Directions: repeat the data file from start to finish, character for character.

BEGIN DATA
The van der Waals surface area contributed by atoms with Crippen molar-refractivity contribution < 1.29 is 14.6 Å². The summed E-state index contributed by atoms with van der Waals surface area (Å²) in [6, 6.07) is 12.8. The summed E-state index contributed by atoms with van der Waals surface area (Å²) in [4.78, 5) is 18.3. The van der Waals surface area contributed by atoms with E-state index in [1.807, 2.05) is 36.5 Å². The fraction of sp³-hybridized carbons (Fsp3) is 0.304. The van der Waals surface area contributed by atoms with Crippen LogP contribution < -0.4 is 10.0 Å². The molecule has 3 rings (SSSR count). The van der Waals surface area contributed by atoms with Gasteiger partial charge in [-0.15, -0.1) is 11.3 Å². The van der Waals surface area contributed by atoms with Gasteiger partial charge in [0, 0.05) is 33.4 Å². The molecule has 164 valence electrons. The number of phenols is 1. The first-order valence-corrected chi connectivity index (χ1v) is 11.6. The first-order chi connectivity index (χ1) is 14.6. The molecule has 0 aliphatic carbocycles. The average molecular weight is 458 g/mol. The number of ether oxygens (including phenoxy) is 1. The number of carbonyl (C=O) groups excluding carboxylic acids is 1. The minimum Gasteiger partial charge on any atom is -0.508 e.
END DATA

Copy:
The van der Waals surface area contributed by atoms with Crippen molar-refractivity contribution < 1.29 is 14.6 Å². The summed E-state index contributed by atoms with van der Waals surface area (Å²) in [6, 6.07) is 12.8. The summed E-state index contributed by atoms with van der Waals surface area (Å²) in [4.78, 5) is 18.3. The van der Waals surface area contributed by atoms with E-state index in [1.807, 2.05) is 36.5 Å². The fraction of sp³-hybridized carbons (Fsp3) is 0.304. The van der Waals surface area contributed by atoms with Crippen LogP contribution < -0.4 is 10.0 Å². The molecule has 3 rings (SSSR count). The van der Waals surface area contributed by atoms with Gasteiger partial charge in [-0.15, -0.1) is 11.3 Å². The van der Waals surface area contributed by atoms with Gasteiger partial charge in [0, 0.05) is 33.4 Å². The molecule has 164 valence electrons. The number of phenols is 1. The first-order valence-corrected chi connectivity index (χ1v) is 11.6. The first-order chi connectivity index (χ1) is 14.6. The molecule has 0 aliphatic carbocycles. The average molecular weight is 458 g/mol. The number of ether oxygens (including phenoxy) is 1. The number of carbonyl (C=O) groups excluding carboxylic acids is 1. The minimum Gasteiger partial charge on any atom is -0.508 e.